Organization spreads awareness of autism spectrum disorders

Mizzou’s Autism Speaks U works to increase knowledge about autism both on campus and in the community.  Autism spectrum disorders are found all around the world. They are disorders that cause problems with social skills, empathy, communication and flexible behavior. The level of the disability and symptoms vary drastically from one case to another.

“People who don’t understand what autism is have a hard time understanding why my nephew does things the way he does,” said Taryn Collins, aunt of a first-grader on the autistic spectrum. “He memorizes and constantly recites movie quotes, commercials, songs, and phrases. People just need to be educated about autism.”

This is where Autism Speaks U at Mizzou comes in.

“Autism Speaks U at Mizzou tries to increase campus and community awareness of what Autism spectrum disorders really are and how these individuals differ from neurotypical students,” said Jennifer Bennett, president of Autism Speaks U at Mizzou. “We also try to raise money for our national organization Autism Speaks, which donates some of the funds it raises to the Thompson Center here at Mizzou to conduct research.”

There are many different ways that Autism Speaks U spreads the word about autism. April is autism awareness month. The major event, Light it up Blue, occurs every April 2.

“Light it up Blue is an international campaign headed by Autism Speaks to raise awareness of autism spectrum disorders,” Bennet said. “People display blue lights for autism at night on April 2. They’ve had cathedrals in Europe, the Sydney Opera House, the Taj Mahal in India … high profile and ordinary buildings are lit up so people will notice and ask, why are your lights blue?”

Supporters on campus look forward to lighting it up as well.

“The Thompson Center looks forward to working with the Autism Speaks U club on the Light it Up Blue campaign,” said Nicole Takahashi, project director and research core administrator of Thompson Center for Autism & Neurodevelopment.

Last September the club held a fundraiser/awareness table at the speaker’s circle. Because Mizzou is home to many St. Louis Cardinals fans, bystanders could pay $4 to pie a Cubs fan. This event raised more than $160 and spread autism awareness all over campus. Members of Autism Speaks U work hard to spread the word and would like to interact with kids on the autistic spectrum.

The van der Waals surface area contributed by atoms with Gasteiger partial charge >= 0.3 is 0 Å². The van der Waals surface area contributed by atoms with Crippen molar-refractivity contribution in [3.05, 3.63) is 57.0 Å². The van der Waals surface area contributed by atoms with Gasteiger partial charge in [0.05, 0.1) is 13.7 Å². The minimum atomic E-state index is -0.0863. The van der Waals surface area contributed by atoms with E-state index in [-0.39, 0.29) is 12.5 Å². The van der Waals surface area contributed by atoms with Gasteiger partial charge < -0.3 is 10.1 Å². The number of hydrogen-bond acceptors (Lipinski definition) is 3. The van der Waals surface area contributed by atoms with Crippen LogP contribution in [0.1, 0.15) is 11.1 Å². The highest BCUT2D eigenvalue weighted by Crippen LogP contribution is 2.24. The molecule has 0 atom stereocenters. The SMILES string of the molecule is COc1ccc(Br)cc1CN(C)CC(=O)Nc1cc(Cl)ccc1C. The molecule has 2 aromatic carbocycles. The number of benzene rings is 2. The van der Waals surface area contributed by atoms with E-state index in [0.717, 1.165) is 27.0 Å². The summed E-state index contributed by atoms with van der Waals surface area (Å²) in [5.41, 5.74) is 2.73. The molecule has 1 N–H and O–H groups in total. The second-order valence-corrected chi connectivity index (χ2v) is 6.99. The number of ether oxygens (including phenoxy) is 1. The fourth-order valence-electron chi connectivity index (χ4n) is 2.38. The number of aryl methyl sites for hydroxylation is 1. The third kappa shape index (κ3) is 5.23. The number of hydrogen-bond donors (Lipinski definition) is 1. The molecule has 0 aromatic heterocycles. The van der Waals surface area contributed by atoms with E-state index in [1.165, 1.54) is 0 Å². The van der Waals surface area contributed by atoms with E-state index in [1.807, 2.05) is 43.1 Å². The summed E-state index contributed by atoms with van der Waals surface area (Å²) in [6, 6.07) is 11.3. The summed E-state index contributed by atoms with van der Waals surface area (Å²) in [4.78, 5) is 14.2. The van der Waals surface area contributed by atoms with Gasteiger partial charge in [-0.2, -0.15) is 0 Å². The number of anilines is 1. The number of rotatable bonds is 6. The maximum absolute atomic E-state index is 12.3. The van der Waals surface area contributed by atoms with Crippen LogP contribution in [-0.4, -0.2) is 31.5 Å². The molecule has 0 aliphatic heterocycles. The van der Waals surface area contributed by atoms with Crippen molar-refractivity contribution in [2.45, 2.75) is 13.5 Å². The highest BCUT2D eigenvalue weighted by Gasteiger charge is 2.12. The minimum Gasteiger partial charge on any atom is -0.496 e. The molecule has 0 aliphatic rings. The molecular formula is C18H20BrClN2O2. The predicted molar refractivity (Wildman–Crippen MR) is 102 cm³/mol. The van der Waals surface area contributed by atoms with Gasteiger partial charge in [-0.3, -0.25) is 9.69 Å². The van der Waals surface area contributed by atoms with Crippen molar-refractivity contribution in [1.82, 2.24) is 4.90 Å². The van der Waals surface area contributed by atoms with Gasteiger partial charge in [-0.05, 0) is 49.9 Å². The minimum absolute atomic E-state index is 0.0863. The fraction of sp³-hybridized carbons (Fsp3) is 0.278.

“Several members of our chapter have an autism spectrum disorder,” Bennett said. “We are working on a program to volunteer with local families that have children on the autism spectrum to provide some extra social skills help and just to hang out with the kids.”

Autism Speaks U at Mizzou is a club full of compassion for those affected by autism spectrum disorders.

“Everybody involved starts to see how much good that they can do by being involved in this organization,” Bennett said. “It’s just a really good feeling to be able to do something that can actually change the world even if it is just in a small way.”

If you would like an opportunity to be part of Autism Speaks U at Mizzou or participate in Light it up Blue on April 2, contact Jennifer Bennett at

Kayla Conwell

About the Author Kayla Conwell

Agriculture has always been a huge part of my life. I grew up in a single-stoplight town in southeast Iowa, where harvesters roamed the streets as well as the fields, and herds of cattle speckled the countryside. My family lives right on the outside of town where we raise show cattle. My family has been involved in agriculture for many years, and I want to keep it in my life, so majoring in science and agricultural journalism at the University of Missouri was a no-brainer. It’s similar to incorporating a piece of home into my life here at Mizzou. My plans for the future are to spread the news about production agriculture while traveling the world and experiencing new things.